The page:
TUESDAY, Jan. 22, 2019 (HealthDay News) -- Wearable sensor data extracted from a fear induction task paired with machine learning can accurately identify young children with internalizing diagnosis, according to a study published online Jan. 16 in PLOS ONE.
Ryan S. McGinnis, Ph.D., from the University of Vermont in Burlington, and colleagues presented a new approach for identifying children with internalizing disorders using a 90-second mood induction task. During the task, participant motion was monitored using a commercially available wearable sensor.
The researchers found that children with an internalizing diagnosis could be differentiated from controls with 81 percent accuracy (67 percent sensitivity and 88 percent specificity) using machine learning. Affected children exhibited significantly more avoidance of ambiguous threats in kinematical measures. Compared with this approach, accuracy was slightly lower (0.68 to 0.75 versus 0.81), specificity was slightly higher (0.88 to 1.00 versus 0.88), and sensitivity was lower (0.00 to 0.42 versus 0.67) for differentiating children with an internalizing diagnosis from controls with clinical thresholds on parent-reported child symptoms.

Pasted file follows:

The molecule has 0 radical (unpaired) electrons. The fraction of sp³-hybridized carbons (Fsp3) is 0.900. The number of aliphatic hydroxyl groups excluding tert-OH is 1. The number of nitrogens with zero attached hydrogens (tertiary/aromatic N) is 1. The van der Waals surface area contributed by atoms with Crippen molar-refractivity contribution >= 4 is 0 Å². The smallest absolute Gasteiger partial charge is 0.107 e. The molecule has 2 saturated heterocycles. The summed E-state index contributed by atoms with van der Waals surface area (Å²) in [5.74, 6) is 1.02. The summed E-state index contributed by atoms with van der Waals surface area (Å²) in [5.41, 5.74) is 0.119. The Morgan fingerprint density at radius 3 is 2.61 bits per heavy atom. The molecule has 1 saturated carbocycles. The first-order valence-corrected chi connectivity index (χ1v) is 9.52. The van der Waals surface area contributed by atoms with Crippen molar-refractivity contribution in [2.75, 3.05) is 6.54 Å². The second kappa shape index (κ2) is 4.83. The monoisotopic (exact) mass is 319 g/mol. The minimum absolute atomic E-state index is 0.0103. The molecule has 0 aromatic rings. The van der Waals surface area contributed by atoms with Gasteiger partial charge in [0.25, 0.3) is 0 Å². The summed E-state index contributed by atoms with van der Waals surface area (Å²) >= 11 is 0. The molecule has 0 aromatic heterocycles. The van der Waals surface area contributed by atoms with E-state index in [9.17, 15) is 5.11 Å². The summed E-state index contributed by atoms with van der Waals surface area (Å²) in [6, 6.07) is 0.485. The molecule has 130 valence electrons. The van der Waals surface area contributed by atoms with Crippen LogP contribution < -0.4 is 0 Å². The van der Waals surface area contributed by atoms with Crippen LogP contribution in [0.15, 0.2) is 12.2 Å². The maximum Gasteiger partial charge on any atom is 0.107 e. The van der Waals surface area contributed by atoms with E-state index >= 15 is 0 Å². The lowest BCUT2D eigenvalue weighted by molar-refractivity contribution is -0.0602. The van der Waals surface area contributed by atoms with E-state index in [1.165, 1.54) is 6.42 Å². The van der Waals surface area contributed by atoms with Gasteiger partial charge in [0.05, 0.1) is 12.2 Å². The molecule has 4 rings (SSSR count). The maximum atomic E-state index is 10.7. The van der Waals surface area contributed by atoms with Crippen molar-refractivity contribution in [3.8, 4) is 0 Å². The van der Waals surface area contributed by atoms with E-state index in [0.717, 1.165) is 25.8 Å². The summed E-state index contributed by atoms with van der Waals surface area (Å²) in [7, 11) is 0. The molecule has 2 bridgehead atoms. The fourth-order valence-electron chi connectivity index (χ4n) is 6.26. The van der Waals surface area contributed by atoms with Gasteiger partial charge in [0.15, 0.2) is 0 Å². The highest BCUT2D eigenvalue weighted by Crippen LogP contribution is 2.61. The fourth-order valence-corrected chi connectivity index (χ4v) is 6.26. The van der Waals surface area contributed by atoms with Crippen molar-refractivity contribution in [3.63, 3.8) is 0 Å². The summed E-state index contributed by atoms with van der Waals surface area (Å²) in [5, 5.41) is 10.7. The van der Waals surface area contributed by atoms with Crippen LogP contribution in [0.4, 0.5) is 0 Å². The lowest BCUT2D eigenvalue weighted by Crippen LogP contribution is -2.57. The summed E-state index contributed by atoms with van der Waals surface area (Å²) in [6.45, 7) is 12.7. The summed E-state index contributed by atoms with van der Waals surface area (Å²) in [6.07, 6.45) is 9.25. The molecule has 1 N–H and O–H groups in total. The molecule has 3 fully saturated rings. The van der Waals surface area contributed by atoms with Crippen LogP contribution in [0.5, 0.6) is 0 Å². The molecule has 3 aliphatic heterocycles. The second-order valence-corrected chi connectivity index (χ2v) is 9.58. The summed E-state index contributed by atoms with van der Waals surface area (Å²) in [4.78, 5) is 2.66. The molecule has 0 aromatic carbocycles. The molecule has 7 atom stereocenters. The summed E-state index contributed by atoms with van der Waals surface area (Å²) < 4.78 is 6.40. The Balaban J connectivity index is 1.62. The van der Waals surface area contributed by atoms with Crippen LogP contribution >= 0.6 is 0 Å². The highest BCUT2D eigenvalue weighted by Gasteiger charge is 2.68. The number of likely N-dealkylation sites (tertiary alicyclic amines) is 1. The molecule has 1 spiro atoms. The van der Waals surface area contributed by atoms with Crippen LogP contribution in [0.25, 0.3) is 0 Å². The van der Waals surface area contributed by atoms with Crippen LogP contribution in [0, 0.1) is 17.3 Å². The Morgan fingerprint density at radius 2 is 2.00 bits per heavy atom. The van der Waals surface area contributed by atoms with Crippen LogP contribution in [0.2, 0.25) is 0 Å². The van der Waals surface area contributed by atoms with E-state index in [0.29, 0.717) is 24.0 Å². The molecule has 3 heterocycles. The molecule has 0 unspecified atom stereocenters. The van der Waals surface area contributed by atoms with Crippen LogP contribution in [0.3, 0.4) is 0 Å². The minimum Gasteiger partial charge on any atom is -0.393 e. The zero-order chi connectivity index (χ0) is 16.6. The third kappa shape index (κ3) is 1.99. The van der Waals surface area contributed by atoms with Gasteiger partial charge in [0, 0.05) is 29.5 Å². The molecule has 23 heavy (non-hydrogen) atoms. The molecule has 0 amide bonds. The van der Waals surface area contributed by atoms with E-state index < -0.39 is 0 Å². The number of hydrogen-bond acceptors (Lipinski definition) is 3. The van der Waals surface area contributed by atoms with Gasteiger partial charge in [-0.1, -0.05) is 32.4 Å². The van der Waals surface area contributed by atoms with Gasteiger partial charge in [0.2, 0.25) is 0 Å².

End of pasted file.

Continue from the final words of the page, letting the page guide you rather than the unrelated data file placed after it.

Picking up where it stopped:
"This new approach reduces the time required for diagnostic screening while also establishing high sensitivity -- which can help to reduce barriers and better alert families to the need for child mental health services," the authors write.